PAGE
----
Referring back to
Dimmer circuitry 258 can control, for example, the amount of current flowing through electrical load 260 by proper activation of a triac 250. Triac 250 is a bi-directional three terminal semiconductor device that allows bi-directional current flow when an electrical signal of proper amplitude is applied to its gate terminal G. Triac 250 also has a cathode terminal C and an anode terminal A. When an electrical signal is applied to the gate G, triac 250 is said to be gated. When properly gated, current (or other electrical signal) can flow from terminal C to the terminal A or from the terminal A to the terminal C. When triac 250 is not gated or is not properly gated, relatively very little or substantially no current (or no signal) can flow between the terminals, A and C. In sum, triac 250 acts as an electrically controlled switch which can allow some or no current flow based on the amplitude of the electrical signal being applied to its terminal G from microprocessor 235.
Connected in series to triac 250 is mechanical switch 252 which can be implemented using an “air gap switch.” This air gap switch may be activated to stop current that flows from the phase terminal (Ø), through switch 252, triac 250 to load 260. Electrical energy from a source (not shown) may provide current that flows into the phase terminal (Ø) to mechanical switch 252, triac 250, load 260, and back to the electrical energy source through neutral terminal N. Accordingly, the amount of current flowing through the phase and neutral terminals, Ø and N, determines the intensity of the illumination of electrical light 260. Note that electrical load 260 can be any other type of electrical load other than a light bulb. In summary, triac 250 can be gated to provide current amounts related to intensities of light 260 or can be gated to provide substantially no current thus essentially switching off light 260 as is required when the “OFF” actuator 110 (shown in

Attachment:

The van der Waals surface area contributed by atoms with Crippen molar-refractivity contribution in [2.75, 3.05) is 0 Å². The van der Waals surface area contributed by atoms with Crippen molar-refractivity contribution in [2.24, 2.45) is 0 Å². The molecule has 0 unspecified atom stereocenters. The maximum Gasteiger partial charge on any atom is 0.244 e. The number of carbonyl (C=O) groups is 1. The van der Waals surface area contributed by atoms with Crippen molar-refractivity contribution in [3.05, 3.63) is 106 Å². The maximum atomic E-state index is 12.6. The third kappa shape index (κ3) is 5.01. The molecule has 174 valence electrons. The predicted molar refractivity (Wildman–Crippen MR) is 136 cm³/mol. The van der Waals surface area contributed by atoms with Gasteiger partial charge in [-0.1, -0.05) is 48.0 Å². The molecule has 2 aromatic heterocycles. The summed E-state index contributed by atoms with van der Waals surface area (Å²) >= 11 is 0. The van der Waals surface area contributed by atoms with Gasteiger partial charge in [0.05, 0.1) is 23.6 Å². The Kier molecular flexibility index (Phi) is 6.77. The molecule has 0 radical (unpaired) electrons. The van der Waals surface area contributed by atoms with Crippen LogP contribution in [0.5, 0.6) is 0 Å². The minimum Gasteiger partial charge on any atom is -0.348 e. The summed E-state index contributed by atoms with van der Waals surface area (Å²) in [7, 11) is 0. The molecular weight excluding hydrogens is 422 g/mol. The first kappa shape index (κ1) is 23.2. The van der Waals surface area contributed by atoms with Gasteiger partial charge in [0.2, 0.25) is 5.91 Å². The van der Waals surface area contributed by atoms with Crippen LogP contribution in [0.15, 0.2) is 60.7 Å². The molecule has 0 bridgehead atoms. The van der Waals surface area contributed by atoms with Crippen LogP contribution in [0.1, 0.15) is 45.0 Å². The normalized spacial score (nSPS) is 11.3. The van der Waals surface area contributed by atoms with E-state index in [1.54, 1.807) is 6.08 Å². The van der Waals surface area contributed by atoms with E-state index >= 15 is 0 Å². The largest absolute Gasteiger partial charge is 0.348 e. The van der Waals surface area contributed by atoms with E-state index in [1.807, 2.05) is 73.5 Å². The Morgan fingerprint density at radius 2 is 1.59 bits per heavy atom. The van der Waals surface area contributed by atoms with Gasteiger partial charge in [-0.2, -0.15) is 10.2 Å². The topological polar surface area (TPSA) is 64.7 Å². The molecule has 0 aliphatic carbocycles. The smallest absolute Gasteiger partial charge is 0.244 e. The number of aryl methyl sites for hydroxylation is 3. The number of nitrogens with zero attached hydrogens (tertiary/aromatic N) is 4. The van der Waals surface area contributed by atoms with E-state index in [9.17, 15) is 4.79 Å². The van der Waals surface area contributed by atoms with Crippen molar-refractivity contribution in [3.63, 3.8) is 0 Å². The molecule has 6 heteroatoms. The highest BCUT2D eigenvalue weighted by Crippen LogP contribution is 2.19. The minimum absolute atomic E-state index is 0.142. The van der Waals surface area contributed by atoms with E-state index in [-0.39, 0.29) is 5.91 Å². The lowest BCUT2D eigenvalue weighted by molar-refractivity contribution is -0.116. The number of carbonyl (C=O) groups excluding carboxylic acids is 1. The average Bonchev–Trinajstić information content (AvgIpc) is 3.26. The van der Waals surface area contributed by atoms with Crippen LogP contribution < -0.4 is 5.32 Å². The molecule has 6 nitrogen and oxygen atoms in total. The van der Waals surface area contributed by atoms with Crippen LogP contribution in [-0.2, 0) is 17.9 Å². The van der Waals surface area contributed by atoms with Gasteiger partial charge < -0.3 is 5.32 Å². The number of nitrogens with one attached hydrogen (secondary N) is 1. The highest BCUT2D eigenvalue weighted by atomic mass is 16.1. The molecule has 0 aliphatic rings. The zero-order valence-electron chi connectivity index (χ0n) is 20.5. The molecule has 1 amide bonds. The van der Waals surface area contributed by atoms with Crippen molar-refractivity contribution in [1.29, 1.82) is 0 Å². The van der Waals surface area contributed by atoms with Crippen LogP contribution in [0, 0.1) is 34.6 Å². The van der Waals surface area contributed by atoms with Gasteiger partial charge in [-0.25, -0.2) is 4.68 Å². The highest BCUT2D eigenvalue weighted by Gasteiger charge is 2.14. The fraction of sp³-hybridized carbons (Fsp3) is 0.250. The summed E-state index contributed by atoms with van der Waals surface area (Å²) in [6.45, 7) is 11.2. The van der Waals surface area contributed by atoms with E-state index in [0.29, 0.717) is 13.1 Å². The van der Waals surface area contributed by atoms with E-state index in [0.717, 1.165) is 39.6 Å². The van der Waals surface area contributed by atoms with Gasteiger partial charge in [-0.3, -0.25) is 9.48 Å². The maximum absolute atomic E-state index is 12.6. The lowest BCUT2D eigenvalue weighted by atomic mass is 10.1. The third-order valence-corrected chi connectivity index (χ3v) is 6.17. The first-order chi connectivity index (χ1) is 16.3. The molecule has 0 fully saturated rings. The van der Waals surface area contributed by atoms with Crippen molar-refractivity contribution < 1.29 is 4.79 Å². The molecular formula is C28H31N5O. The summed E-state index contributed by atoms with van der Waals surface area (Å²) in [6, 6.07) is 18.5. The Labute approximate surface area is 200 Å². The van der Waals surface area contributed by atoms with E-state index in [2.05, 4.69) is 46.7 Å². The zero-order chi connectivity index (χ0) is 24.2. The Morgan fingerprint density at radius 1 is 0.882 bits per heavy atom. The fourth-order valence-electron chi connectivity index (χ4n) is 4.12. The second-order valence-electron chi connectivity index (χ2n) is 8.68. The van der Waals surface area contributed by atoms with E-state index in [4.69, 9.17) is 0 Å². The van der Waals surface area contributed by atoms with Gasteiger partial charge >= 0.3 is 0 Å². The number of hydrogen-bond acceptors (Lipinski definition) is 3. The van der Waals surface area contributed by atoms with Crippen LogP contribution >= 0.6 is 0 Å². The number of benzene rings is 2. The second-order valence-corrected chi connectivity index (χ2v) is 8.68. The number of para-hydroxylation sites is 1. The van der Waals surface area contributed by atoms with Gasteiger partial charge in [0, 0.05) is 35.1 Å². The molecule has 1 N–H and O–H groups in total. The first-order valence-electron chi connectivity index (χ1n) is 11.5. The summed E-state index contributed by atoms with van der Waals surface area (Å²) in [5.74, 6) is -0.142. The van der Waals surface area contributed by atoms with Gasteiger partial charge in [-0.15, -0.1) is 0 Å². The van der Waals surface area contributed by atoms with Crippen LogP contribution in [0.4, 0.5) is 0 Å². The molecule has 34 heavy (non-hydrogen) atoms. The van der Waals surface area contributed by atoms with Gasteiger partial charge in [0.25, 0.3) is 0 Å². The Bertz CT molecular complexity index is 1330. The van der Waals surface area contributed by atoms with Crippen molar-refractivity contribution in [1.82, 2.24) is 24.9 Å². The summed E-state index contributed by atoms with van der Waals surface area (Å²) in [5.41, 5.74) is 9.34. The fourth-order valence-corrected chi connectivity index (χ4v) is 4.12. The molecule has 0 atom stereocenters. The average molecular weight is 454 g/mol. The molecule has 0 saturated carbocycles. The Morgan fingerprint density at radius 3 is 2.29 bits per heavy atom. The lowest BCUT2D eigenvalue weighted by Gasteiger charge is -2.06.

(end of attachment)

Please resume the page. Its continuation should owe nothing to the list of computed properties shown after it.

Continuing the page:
It should be noted that the control switch system of the present invention is completely compatible with a standard two button switch since ON is mapped with the ON input at 24 volts when the OFF input at 0 volts. Likewise, OFF is mapped such that ON is 0 volts when OFF is 24 volts.
Those of skill in the art will recognize that the physical location of the elements illustrated in
Advantages of this design include but are not limited to a light switch control system having a high performance, simple, and cost effective design.